“Isn’t that illegal?”
Gage Masselin nearly dropped the aerosol paint can when he heard the feminine voice. Whenever he was in the middle of creating a tag, he was in the zone. There were no sounds but the constant whoosh of the spray paint can’s nozzle and his rhythmic breathing. No distractions took him away from his art.
Turning on his heel, Gage forgot about the black and white bandana he still wore around his lower face as a shield from the paint fumes. The material muffled his surprise as he came face to face with the prettiest damned thing he’d ever seen in his twenty-two years of life.
Long waves of golden hair were tied off to the side in a messy braid, falling over her front. There wasn’t a lick of makeup on her clear peaches and cream complexion. Standing in gladiator style sandals, ripped up jean shorts, and a faded band T-shirt, the girl could have been just about anyone.
Except she couldn’t. Gage’s tiny New Brunswick hometown was a blink and you’d miss it kind of place. Growing up in Plaster Rock gave him the ability to know everyone, even if he didn’t officially live there fulltime anymore. Thing was, people moved away, new people didn’t move there.
Everybody knew everyone else, or they thought they did. Gage didn’t know this girl.
The girl smirked before waving in Gage’s direction. “Your face.”
Instantly, Gage realized what the girl meant. The bandana still covered the lower part of his face, including his mouth. He probably looked like some little hoodrat hiding in the alley, tagging the shit out of the high school library’s wall.
No wonder she thought he was doing something illegal.
Tugging down the bandana so it rested around his throat, Gage offered the girl a shrug in explanation. “Sorry, habit to wear it. I usually don’t have company when I’m painting, so no reason to have my mouth free to chat.”
“You mean an accomplice, right?”
“No, I mean company,” Gage replied with a smile.
“I didn’t realize graffiti had become legal.”
Oh, this girl had balls, or she just liked breaking them. Either way, Gage liked that.
“It’s not. That’s probably why I spent two years in juvenile hall.”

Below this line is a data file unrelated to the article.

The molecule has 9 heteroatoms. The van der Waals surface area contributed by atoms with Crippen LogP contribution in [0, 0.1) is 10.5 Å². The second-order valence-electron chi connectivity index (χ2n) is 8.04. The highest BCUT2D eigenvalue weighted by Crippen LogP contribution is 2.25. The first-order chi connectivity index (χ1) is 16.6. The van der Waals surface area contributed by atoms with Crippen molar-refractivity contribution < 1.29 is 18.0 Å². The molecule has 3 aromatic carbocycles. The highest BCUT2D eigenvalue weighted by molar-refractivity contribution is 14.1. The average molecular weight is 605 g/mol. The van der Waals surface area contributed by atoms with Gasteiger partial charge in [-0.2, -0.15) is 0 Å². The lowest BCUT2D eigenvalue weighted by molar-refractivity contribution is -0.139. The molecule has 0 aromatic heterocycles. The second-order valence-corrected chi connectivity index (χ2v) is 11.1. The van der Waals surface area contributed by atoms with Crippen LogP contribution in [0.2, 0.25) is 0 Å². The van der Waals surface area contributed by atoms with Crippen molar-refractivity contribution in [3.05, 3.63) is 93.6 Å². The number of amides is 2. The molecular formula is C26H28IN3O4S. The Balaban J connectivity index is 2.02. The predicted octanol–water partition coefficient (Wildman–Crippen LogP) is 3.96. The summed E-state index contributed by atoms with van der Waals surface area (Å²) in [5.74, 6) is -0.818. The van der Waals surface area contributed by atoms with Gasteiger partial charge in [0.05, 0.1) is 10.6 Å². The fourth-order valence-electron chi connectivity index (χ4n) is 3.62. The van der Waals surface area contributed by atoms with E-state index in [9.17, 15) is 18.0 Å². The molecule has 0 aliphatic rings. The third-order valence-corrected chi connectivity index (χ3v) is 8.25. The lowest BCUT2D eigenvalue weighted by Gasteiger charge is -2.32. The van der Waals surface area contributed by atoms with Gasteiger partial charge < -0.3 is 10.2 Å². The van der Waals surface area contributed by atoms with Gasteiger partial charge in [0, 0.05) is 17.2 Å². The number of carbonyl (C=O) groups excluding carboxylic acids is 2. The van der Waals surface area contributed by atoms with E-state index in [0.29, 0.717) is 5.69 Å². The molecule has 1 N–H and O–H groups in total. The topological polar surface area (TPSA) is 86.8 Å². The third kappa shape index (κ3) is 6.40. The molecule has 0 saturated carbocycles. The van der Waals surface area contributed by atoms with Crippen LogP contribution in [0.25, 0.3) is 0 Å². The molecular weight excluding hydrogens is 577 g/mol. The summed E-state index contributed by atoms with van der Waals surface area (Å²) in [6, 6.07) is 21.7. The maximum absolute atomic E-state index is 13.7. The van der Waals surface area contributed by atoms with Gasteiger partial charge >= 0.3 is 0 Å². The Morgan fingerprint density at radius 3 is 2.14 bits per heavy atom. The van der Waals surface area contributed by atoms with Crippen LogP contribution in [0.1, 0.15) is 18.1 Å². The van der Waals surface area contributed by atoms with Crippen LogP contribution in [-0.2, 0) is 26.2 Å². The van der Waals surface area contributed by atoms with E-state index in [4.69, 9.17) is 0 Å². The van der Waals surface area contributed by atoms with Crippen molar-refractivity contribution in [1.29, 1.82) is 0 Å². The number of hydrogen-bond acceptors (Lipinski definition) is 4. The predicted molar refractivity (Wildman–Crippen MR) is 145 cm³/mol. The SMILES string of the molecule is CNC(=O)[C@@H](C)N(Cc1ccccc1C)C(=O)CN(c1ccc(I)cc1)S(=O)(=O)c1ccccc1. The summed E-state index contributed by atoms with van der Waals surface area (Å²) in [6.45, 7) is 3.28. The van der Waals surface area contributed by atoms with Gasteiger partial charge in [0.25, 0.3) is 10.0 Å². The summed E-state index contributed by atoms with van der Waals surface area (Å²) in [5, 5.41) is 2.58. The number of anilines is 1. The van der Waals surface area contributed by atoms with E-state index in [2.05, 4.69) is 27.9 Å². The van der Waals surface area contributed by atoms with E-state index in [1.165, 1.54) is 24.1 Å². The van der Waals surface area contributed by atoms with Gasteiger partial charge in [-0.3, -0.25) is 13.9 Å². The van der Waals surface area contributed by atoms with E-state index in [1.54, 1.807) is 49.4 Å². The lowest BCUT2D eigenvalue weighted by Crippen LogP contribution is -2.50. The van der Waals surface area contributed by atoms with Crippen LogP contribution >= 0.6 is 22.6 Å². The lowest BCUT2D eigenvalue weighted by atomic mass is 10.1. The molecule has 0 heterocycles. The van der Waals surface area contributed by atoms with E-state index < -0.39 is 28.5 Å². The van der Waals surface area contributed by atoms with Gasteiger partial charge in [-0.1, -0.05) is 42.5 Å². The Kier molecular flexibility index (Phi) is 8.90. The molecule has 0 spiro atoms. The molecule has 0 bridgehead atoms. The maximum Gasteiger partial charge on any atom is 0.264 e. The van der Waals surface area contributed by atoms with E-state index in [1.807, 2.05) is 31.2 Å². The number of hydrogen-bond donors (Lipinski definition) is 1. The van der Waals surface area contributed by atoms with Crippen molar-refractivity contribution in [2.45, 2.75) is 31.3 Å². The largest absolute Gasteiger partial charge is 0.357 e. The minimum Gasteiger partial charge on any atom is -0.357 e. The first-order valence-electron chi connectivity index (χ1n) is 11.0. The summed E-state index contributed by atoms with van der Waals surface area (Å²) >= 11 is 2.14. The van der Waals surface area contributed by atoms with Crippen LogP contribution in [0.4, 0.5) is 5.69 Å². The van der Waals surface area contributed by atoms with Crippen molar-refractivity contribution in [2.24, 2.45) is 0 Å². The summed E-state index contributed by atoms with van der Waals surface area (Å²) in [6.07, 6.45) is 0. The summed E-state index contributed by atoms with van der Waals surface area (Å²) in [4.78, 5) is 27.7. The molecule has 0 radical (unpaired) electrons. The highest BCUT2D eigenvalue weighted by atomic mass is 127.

“Wouldn’t be juvie now, though.”
“No,” Gage said. “It’d be the pen. Good thing it’s legal. I’m not looking to spend any more time in a lockup.”
The girl still didn’t look convinced.
“Honest, sweetheart. See …” Gage pointed at the piece of official paper taped to the brick wall. If a cop happened to stop by, all he had to do was refer to that permit. “Gives me the right to be here slumming up this wall with my work. The school commissioned me to do the piece. It’s all on the legal side of things, promise.”
A small hand rested on her jutted out hip. The action caused Gage to let his eyes wander down the expanse of her creamy thighs and wonder if they felt as smooth and silky as they looked. They probably did. He bet she’d taste like salt, skin, and sin.
Shit, how short were those jean shorts of hers, anyway?
Short enough that they made Gage’s mouth a little dry just from staring.
Fucked, that’s what he was, and he didn’t even know her name.
“If you say so,” the girl mused.
Gage couldn’t help but tease. “What would you have done if I said it was illegal? Call the cops?”
She smiled a blinding sight. “That’s it. It is pretty.”
With one more glance at the bare bones of the mural just beginning to take form, the girl turned to leave. Gage was positive his heart leaped into his throat, creating a lump his words couldn’t make their way by.
The darkened blue of her eyes glittered as she stared back. “Yeah?”
Gage forced himself to swallow the nerves beginning to form in his throat. Nervousness wasn’t like him at all. “You didn’t tell me your name.”
Bethany-Kris is a Canadian author, lover of much, and mother of two young sons, two cats, and two dogs. Between barking dogs, snuggling cats, playing children, and a spouse calling over his shoulder, she is nearly always writing something … when she can find the time.
A well-intentioned principal posted my first story, Ricky and Tricky's Christmas, when I was six years old, condemning me to a life spent writing. I've lived on the Texas-Mexico border for what is now most of my life, am an educator, mother, and grandmother.